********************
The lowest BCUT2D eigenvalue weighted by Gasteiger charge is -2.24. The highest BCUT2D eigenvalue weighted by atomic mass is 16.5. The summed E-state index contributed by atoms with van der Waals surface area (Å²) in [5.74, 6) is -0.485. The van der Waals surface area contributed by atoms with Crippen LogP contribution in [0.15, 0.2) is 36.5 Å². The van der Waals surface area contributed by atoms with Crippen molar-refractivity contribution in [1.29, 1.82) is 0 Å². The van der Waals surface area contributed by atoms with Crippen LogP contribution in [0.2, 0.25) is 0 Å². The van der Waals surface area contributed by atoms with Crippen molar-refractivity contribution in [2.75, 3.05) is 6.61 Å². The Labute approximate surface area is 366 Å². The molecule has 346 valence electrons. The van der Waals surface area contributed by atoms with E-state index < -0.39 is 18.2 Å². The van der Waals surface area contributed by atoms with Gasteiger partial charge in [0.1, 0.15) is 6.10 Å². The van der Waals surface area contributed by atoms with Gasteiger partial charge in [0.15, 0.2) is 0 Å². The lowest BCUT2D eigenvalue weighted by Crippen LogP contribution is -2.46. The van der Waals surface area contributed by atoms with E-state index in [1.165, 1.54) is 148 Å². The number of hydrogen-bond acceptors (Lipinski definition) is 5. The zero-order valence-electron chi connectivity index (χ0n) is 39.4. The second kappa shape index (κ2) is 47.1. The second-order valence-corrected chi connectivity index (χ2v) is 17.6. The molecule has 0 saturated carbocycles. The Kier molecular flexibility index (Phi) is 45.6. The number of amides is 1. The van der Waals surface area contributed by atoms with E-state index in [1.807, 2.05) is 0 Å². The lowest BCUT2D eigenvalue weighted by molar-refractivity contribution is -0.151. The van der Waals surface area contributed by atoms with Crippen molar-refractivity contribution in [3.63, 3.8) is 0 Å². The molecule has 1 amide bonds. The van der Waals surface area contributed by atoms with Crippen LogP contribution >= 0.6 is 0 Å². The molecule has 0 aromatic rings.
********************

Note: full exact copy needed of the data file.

The lowest BCUT2D eigenvalue weighted by Gasteiger charge is -2.24. The highest BCUT2D eigenvalue weighted by atomic mass is 16.5. The summed E-state index contributed by atoms with van der Waals surface area (Å²) in [5.74, 6) is -0.485. The van der Waals surface area contributed by atoms with Crippen LogP contribution in [0.15, 0.2) is 36.5 Å². The van der Waals surface area contributed by atoms with Crippen molar-refractivity contribution in [1.29, 1.82) is 0 Å². The van der Waals surface area contributed by atoms with Crippen LogP contribution in [0.2, 0.25) is 0 Å². The van der Waals surface area contributed by atoms with Crippen molar-refractivity contribution in [2.75, 3.05) is 6.61 Å². The Labute approximate surface area is 366 Å². The molecule has 346 valence electrons. The van der Waals surface area contributed by atoms with E-state index < -0.39 is 18.2 Å². The van der Waals surface area contributed by atoms with Gasteiger partial charge in [0.1, 0.15) is 6.10 Å². The van der Waals surface area contributed by atoms with Gasteiger partial charge in [0.15, 0.2) is 0 Å². The lowest BCUT2D eigenvalue weighted by Crippen LogP contribution is -2.46. The van der Waals surface area contributed by atoms with E-state index in [1.165, 1.54) is 148 Å². The number of hydrogen-bond acceptors (Lipinski definition) is 5. The zero-order valence-electron chi connectivity index (χ0n) is 39.4. The second kappa shape index (κ2) is 47.1. The second-order valence-corrected chi connectivity index (χ2v) is 17.6. The molecule has 0 saturated carbocycles. The Kier molecular flexibility index (Phi) is 45.6. The number of amides is 1. The van der Waals surface area contributed by atoms with E-state index in [1.807, 2.05) is 0 Å². The lowest BCUT2D eigenvalue weighted by molar-refractivity contribution is -0.151. The van der Waals surface area contributed by atoms with Crippen molar-refractivity contribution in [3.63, 3.8) is 0 Å². The molecule has 1 amide bonds. The van der Waals surface area contributed by atoms with Crippen LogP contribution >= 0.6 is 0 Å². The molecule has 0 aromatic rings.